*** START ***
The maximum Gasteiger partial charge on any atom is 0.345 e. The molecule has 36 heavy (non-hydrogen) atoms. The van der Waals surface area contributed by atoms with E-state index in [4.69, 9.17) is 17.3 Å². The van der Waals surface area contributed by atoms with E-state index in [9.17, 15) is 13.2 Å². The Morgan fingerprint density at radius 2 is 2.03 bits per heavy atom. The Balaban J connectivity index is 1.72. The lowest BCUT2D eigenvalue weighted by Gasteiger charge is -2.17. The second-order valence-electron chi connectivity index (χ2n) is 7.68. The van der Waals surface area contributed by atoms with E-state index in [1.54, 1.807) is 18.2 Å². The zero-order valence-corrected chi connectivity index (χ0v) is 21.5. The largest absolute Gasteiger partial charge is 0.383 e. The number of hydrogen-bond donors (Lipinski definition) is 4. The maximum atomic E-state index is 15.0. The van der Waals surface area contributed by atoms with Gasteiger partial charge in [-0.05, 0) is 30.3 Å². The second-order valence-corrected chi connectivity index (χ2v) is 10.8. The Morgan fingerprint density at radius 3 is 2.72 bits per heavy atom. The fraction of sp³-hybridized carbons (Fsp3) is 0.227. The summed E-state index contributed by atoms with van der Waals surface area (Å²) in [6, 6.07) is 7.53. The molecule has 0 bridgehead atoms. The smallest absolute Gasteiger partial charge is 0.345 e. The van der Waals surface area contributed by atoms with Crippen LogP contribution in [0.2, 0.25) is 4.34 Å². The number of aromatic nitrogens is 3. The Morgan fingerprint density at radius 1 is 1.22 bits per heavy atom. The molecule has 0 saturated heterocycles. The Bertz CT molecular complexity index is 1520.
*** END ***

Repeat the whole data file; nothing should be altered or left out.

The maximum Gasteiger partial charge on any atom is 0.345 e. The molecule has 36 heavy (non-hydrogen) atoms. The van der Waals surface area contributed by atoms with E-state index in [4.69, 9.17) is 17.3 Å². The van der Waals surface area contributed by atoms with E-state index in [9.17, 15) is 13.2 Å². The Morgan fingerprint density at radius 2 is 2.03 bits per heavy atom. The Balaban J connectivity index is 1.72. The lowest BCUT2D eigenvalue weighted by Gasteiger charge is -2.17. The second-order valence-electron chi connectivity index (χ2n) is 7.68. The van der Waals surface area contributed by atoms with E-state index in [1.54, 1.807) is 18.2 Å². The zero-order valence-corrected chi connectivity index (χ0v) is 21.5. The largest absolute Gasteiger partial charge is 0.383 e. The number of hydrogen-bond donors (Lipinski definition) is 4. The maximum atomic E-state index is 15.0. The van der Waals surface area contributed by atoms with Gasteiger partial charge in [-0.05, 0) is 30.3 Å². The second-order valence-corrected chi connectivity index (χ2v) is 10.8. The Morgan fingerprint density at radius 3 is 2.72 bits per heavy atom. The fraction of sp³-hybridized carbons (Fsp3) is 0.227. The summed E-state index contributed by atoms with van der Waals surface area (Å²) in [6, 6.07) is 7.53. The molecule has 0 bridgehead atoms. The smallest absolute Gasteiger partial charge is 0.345 e. The van der Waals surface area contributed by atoms with Crippen LogP contribution in [0.2, 0.25) is 4.34 Å². The number of aromatic nitrogens is 3. The Morgan fingerprint density at radius 1 is 1.22 bits per heavy atom. The molecule has 0 saturated heterocycles. The Bertz CT molecular complexity index is 1520.